With the annual Mandala Puja just days away, protests again broke out in the temple town here in Kerala on Sunday as 11 women from the hitherto banned age group of 10 to 50 years, reached Pamba, to trek uphill and pay obeisance at the Lord Ayyappa shrine.
The women from Tamil Nadu are adamant they will not return without praying at the temple.
Sabarimala has been witnessing protests by Hindu groups since the September 28 Supreme Court verdict that allowed women of all ages to enter the temple, including those from the hitherto banned age group.
Around two dozen women from that particular age group have already tried and failed to go up the pathway leading to the temple after the top court's verdict, following protest from the Ayyappa devotees.
The 11-member Tamil group that reached the base camp around 5.30 a.m on Sunday, have, however, and stayed put at the Pamba base camp.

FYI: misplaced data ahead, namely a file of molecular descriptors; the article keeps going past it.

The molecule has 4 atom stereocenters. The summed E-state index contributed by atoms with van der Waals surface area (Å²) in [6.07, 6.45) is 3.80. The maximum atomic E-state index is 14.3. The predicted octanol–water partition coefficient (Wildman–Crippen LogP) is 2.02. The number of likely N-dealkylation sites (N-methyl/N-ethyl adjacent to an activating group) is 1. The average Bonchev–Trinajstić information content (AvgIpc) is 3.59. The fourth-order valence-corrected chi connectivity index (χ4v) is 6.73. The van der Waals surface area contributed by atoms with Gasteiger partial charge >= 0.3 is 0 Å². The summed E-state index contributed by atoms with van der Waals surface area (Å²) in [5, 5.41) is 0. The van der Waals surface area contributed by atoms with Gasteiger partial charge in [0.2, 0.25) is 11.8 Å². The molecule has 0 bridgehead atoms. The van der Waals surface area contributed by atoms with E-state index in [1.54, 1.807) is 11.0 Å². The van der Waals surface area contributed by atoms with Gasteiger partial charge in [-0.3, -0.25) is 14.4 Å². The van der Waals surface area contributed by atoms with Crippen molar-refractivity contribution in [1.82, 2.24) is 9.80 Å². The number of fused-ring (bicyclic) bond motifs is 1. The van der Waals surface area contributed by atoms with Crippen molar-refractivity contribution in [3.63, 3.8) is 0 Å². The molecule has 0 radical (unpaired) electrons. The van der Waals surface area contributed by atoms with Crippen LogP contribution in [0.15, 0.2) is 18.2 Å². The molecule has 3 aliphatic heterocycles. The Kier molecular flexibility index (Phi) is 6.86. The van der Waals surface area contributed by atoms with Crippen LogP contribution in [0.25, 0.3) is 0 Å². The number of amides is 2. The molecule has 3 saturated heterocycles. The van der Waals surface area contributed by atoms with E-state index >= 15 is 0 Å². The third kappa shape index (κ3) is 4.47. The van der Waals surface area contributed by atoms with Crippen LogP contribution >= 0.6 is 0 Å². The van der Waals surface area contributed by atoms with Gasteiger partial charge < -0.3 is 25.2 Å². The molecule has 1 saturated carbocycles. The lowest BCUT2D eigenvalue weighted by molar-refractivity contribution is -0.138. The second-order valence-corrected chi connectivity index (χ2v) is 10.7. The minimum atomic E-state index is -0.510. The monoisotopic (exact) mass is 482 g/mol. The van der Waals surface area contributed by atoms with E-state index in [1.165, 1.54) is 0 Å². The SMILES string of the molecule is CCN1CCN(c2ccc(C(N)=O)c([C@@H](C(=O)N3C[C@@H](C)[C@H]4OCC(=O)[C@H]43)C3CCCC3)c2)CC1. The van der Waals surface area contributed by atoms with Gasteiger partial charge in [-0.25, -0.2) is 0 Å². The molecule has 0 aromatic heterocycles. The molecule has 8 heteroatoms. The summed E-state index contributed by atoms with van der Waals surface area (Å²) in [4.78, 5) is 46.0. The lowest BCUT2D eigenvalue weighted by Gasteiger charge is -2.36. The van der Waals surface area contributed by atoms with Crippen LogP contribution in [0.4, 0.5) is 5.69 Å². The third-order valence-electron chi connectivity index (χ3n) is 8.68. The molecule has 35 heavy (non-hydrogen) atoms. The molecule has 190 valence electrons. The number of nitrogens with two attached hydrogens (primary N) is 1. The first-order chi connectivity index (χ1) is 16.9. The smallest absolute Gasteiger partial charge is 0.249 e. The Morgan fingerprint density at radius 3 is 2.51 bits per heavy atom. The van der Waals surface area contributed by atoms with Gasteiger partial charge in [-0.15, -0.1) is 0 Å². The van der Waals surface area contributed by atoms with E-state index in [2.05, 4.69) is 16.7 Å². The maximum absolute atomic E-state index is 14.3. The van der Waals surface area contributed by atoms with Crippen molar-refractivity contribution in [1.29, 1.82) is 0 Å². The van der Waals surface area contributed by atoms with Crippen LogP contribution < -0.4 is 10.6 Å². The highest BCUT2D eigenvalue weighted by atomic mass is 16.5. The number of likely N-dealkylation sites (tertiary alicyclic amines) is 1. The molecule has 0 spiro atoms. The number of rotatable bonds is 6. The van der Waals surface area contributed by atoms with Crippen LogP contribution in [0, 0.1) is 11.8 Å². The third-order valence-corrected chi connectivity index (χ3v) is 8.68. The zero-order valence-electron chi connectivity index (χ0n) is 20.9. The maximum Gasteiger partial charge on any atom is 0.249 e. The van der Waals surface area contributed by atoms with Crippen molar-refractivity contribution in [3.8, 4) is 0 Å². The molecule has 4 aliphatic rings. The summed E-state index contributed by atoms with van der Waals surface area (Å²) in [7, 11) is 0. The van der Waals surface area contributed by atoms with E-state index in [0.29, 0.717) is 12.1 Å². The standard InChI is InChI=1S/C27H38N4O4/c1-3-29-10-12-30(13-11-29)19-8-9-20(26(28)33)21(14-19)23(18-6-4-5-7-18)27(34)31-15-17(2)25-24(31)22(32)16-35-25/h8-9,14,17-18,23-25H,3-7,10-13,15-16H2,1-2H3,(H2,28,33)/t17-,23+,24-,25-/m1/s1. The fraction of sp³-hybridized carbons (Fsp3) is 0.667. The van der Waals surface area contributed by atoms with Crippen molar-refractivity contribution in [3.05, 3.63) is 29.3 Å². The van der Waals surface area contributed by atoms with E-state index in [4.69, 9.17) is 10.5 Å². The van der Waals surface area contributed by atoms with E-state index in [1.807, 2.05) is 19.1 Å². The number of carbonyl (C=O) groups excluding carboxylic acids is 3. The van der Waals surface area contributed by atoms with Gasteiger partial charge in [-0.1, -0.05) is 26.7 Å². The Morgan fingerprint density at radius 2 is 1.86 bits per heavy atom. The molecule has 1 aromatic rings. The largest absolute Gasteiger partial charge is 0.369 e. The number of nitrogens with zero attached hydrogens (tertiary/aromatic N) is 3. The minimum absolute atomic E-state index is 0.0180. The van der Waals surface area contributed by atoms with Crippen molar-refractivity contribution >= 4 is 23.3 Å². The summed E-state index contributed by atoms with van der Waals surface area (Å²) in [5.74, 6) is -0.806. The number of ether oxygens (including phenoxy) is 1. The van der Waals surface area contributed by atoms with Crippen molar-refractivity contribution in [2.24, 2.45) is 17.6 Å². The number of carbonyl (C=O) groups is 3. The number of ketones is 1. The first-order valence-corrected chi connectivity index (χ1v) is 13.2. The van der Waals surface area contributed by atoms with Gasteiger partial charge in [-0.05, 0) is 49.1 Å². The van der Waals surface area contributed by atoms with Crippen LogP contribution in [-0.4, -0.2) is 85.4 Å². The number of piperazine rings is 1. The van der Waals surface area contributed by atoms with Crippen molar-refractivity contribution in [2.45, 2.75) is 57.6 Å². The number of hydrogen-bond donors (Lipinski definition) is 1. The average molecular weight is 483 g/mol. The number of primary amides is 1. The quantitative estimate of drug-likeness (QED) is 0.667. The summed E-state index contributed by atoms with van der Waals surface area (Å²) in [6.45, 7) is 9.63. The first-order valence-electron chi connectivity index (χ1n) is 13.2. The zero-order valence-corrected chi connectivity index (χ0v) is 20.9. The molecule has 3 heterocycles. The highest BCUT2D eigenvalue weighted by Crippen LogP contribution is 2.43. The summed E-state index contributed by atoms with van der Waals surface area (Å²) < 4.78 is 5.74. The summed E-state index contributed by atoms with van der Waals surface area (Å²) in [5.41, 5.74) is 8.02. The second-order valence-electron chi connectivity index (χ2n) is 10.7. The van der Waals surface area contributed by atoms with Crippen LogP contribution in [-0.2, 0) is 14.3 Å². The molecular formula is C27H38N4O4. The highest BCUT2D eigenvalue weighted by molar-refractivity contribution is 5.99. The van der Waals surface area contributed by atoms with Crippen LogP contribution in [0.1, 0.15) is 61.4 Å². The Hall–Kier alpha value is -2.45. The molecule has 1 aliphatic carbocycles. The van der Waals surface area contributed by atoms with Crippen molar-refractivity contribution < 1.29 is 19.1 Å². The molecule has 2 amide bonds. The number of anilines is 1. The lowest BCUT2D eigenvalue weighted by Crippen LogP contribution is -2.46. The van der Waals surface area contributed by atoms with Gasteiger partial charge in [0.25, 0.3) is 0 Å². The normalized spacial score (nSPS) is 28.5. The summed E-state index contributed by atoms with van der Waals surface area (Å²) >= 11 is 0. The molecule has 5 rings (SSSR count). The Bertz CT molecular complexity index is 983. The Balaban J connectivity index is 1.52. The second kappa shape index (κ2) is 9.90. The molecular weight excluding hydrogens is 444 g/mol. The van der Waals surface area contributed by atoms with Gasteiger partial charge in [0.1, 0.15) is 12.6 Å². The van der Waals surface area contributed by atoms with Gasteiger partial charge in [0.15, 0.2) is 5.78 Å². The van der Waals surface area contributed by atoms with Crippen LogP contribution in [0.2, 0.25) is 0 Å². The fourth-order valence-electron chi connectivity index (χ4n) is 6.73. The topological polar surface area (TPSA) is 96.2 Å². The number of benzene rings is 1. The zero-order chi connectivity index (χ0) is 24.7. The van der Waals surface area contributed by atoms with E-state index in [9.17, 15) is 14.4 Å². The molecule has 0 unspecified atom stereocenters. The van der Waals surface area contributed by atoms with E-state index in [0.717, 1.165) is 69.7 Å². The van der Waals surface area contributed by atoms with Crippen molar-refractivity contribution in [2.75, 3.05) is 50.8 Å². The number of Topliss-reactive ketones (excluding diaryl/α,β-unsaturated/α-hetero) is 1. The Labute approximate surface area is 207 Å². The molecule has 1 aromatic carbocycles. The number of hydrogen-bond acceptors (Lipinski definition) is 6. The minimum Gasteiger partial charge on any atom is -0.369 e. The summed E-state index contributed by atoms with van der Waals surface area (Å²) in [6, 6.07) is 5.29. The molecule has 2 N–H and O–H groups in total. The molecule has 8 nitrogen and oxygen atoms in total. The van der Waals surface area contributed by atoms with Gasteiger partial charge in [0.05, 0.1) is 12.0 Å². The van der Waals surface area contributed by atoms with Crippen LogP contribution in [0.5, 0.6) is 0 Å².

Hundreds of angry protesters also equally adamant, have been chanting slogans to not allow the temples customs to be breached. Just a few metres away from the women devotees, the protesters were seen singing Lord Ayyappa hymns, asking the women to retreat.
"We will give our lives to protect the customs and traditions of the Sabarimala temple. Under no circumstances will these women be allowed to go up the hill," said angry pilgrims.
The group of women led by Selvie, an activist belonging to the Maniti Women's group were squatting on the pathway demanding police protection to ascend the hill.
"We came after the Kerala government had assured that we will be allowed to pray at the temple. We will not go back without praying at the temple. The police should ensure protection to us to pray," said Selvie.
The women faced the first hurdle when priests here refused to take part in the ritual that every Sabarimala pilgrim undergoes when they prepare the holy kit that is carried on the pilgrims head.
Following which the women prepared their holy kit on their own.
The present two month long pilgrim season began on November 16 and compared to the previous ones have seen an uneasy calm. The number of pilgrims have dwindled drastically and temple revenues have also dipped.